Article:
Generally speaking, the test to determine the propriety of a given quality or act is to check for what purpose it is directed, for whose benefit and what goal. If a teacher expresses anger out of impatience, then we apply to him Hazal’s comment, “A short-tempered person cannot teach.” If, however, he intends for the benefit of the students to urge them on, then we apply to him the passage, “Conduct your leadership like the heights, and scold the students” (Ketubot 103b). One who feeds hungry people could be someone like Avraham Avinu or a simple restaurant owner. It all depends on one’s intention: for himself or for others.

Once again, generally speaking the Al-mighty testifies about the nations that “All that you have done you did for your own benefit” (Avodah Zarah 2b). They take advantage of their qualities and powers for selfish causes; they goal is purely their own benefit. Am Yisrael differs fundamentally in this regard. Avraham Avinu, the father of the nation, stamped the nation with the characteristic of “gemilut hessed,” kindness, welcoming guests, helping the community, establishing faith and educating the next generation. Lighting the path before this nation is the principle, “A person is not created for his own self, but rather to help others in every way” (introduction to “Nefesh Hahayyim”), including both physical and spiritual needs. Service of the Creator, too, must be performed for its own sake; we are bidden not to perform as a servant who works strictly for payment. We must steer from selfishness, from the desire to receive, to devour and control, the desire that constitutes the manifestation of Gehinnom, which opens its doors to receive, always crying, “Give, give!” (Avodah Zarah 17a).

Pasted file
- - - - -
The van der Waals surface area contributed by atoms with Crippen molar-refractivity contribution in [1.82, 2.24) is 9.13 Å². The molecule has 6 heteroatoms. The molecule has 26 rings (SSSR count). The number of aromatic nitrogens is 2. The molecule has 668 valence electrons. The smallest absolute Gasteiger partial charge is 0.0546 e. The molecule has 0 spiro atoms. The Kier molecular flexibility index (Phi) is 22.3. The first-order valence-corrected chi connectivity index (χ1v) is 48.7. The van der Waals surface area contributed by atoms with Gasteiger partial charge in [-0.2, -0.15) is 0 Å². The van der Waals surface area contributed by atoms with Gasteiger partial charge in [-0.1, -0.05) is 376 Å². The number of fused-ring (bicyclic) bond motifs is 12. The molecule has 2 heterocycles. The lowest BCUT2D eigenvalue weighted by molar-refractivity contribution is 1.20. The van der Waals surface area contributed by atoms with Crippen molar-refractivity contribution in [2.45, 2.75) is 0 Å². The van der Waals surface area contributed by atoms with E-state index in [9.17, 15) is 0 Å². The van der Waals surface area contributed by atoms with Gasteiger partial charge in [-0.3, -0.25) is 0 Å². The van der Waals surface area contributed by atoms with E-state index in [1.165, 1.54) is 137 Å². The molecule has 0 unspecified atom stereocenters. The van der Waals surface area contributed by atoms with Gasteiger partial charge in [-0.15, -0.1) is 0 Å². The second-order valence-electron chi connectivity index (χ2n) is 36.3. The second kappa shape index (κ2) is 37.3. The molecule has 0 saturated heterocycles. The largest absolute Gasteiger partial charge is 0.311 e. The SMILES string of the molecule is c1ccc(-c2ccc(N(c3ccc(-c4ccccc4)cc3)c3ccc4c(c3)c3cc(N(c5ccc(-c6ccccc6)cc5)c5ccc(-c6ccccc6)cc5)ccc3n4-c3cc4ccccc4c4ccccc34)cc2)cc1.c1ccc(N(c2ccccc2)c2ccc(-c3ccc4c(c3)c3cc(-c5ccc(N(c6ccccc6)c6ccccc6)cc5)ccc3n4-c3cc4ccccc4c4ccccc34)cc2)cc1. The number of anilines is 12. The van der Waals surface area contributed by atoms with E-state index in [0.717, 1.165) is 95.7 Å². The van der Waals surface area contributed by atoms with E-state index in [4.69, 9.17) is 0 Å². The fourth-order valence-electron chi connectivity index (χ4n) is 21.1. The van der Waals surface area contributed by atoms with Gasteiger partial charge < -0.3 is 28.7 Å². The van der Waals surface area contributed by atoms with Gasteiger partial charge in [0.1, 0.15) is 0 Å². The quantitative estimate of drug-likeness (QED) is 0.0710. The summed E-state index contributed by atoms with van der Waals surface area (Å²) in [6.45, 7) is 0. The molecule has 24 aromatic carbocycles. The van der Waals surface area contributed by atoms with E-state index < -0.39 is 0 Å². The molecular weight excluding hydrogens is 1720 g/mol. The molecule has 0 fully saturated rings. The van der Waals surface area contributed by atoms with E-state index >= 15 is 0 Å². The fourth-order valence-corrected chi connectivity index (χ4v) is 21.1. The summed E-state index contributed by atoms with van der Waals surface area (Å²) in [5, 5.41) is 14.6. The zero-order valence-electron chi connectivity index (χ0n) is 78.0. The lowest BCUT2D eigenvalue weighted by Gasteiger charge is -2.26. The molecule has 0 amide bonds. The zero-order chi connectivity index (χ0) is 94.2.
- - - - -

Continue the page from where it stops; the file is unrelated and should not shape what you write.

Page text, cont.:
Although every nation features one specific, defining characteristic channeled towards the attainment of personal gratification, that quality can and must ultimately bring that nation to sanctity. This is accomplished by the souls of the converts from each nation (see Pesahim 87b). We are told, however, that “the Al-mighty swore that if [prospective] converts come from any nation in the world we should accept them; but from the descendants of Amalek we should never accept” (Pesikta D’Rav Kahana 3:16). The reason is that Amalek has but one defining characteristic, and that is selfishness. As stated, “Amalek” stands for, “al menat lekabel” - “in order to receive.” This quality simply cannot accommodate the reality of Am Yisrael, the nation of kindness and love for others, the nation of serving the Creator for its own sake, of worshipping Him sincerely and wholeheartedly.